< All Blog Posts

This Sunday we celebrate The Solemnity of Corpus Christi (The Body Blood of Jesus) We are reminded, if we need reminding, of the supreme importance and gift of having Jesus fully present to us in the Eucharist. Jesus tells those who are following Him, “Unless you eat the flesh of the Son of Man and drink his blood, you do not have life within you. Whoever eats my flesh and drinks my blood has eternal life, and I will raise him on the last day.” (John 6:53-54) As Catholics we should feel so honored, even more so humbled, to be included in such a glorious event. But with such honor entails even greater responsibilities. We, as His servants, have the responsibility to protect, respect, and show reverence to Him and affirm Who it is we are truly receiving. It seems over the last several decades the respect and reverence given to our Lord has decreased. I think this is a result of lack of catechists and failure of priests to address the awesomeness of the Eucharist. So, I thought what better time to provide clarification and guidance regarding the Most Blessed Sacrament than on the Solemnity of Corpus Christi. Holy Communion is only to be received by practicing Catholics who are in a state of grace. Grace is more than avoiding grave or mortal sin. It is seeking a life of holiness. But going to confession regularly has always been the norm for those who want to receive Holy Communion on a regular basis. It raises the question, if one never goes or rarely goes to confession, why are they regularly receiving Holy Communion? I think somewhere along the way there has developed a disconnect between these two Sacraments. As Catholics we are required to go to Mass every Sunday and Holy Day (it is an obligation), but receiving Holy Communion every Sunday is not. Thus, if one misses Sunday Mass/Holy Day without good cause, one is not allowed to receive Holy Communion again until they have gone to confession. It is also important to say our daily prayers and to live virtuous lives. In doing so, we are creating a clean and welcoming space for Jesus to dwell in. Holy Communion is not a sign of welcoming, as you might hear from Protestant churches. It is completion of one’s commitment to adhere faithfully to the teachings of Christ and His Church. Thus, Holy Communion is the final act of faith, not the first step. So, if you have family, friends, or neighbors attending Mass who are not Catholic (which is awesome!) please let them know not to receive; rather, to remain seated and pray alongside us. It is also important to help to safeguard the Eucharist. Many times a non-Catholic has attempted to receive the Eucharist; a few times we have found a Host or two on/under a seat. There have been cases, outside our parish, where people take a consecrated Host for satanic rituals/practices. I know you all love the Lord, so please do your best to help protect Him. I often get questions relating to the right or wrong way to receive Holy Communion. First, the normative practice (standard way) of the Universal Church is to receive the Host on the tongue. In 1977 the Church gave a dispensation to the United States allowing for reception in the hands. Yet, due to lack of proper catechists, there is still much confusion on what this means. It does not mean extending a single hand or that one grabs the Lord. The following is from St. Cyril of Jerusalem, an early Church Father; this quote appears on the USCCB website under the reception of Holy Communion: “When you approach, take care not to do so with your hand stretched out and your fingers open or apart, but rather place your left hand as a throne beneath your right, as befits one who is about to receive the King. Then receive him, taking care that nothing is lost.” The aim is reverence and respect. We should treat our Lord as our supreme treasure. If one approaches with just one hand, then the Lord will be placed on the person’s tongue. I have several who refused to receive on their tongue after extending a single hand. It is sad that those individuals choose not to receive at all, rather than receiving the Lord with the proper reverence, and says volumes of their disbelief in the true Presence, as well as their own pride. In addition, if someone is carrying a baby, he/she will receive on the tongue. I do not want even the slightest chance that either the baby will drop or the Lord; both are worthy of our protection. As one approaches the priest/distributor one is to make a slight bow; one can also kneel if he/she wishes. When the priest/distributor says The Body of Christ, the response is Amen – the Amen is mandatory. It is also the only response a person should give; saying ‘thank you’ or ‘uh-huh’ or ‘I know’ is not valid. One can say these things during their prayers at their seats. Again, the Church is clear that one must acknowledge that he/she professes clearly Who it is they are receiving. Our Amen should be said with confidence and joy, showing our sense of honor and blessing to be able to receive the Lord Almighty. It is rather sad to notice the lack of reverence some people show in the Communion line. Talking or shaking hands with others on their way up is not a friendly or charitable act, because it focuses on us rather than God, Who we are about to receive. When one is in line their only goal should be preparing to receive our Lord and Savior. There is plenty of time after Mass to greet and socialize with others. Finally, it is our duty to pray and give thanks to the Father after receiving His Son. I have no idea why people – and so many of them – are leaving Mass during the Communion Rite, before Mass is over. Unless it is a true emergency, which would be seldom, it is disrespectful not only to God but the other parishioners who are here praying. The first to leave Mass early, during the distribution of Communion, was Judas, not a person anyone should be imitating. If you have to leave before Mass is ended and it is a valid reason, that is understandable. But it would be better at those times not to receive and wait until the next time you can remain for the entire Mass. Again, our aim as Catholics should be for supreme reverence and respect – His glory, not ours. And when we approach the Eucharist this way, we will receive the fullness of God’s graces, mercy, and love. We will know we are giving our best to the Lord. May this Solemnity, inflame our hearts even more for the gift of our faith and the gift of our Lord in the Most Holy Eucharist.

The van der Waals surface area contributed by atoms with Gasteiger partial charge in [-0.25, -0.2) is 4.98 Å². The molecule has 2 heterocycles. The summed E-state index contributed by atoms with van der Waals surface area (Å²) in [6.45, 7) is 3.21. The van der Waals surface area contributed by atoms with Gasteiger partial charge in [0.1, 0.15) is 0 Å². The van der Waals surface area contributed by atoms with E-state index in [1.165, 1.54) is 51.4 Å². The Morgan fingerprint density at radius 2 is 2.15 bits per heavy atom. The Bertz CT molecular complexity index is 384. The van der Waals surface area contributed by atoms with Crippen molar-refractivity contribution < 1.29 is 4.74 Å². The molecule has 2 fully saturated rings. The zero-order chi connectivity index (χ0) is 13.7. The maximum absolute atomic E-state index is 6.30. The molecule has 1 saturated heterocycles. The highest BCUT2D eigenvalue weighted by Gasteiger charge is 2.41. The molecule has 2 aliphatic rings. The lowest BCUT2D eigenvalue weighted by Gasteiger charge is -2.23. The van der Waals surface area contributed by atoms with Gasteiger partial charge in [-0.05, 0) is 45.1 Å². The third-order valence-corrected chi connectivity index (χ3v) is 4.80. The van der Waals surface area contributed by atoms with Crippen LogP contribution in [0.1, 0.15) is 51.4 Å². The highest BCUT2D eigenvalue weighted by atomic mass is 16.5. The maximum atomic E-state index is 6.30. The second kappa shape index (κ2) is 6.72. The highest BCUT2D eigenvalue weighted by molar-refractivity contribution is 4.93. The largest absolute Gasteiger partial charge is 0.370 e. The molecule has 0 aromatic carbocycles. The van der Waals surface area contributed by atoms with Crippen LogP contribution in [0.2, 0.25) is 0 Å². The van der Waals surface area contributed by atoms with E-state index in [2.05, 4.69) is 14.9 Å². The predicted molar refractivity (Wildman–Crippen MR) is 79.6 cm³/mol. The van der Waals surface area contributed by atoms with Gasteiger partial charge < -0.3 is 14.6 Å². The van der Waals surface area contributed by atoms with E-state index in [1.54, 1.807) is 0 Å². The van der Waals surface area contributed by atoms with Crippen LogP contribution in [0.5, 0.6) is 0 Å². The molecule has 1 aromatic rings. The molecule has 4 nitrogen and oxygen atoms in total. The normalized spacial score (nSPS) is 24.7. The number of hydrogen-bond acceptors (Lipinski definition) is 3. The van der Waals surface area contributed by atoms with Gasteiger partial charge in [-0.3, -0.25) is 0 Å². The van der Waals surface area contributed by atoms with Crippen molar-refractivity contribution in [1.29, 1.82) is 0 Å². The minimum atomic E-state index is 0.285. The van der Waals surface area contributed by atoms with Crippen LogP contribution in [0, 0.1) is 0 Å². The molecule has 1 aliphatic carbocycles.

– Fr. McCarthy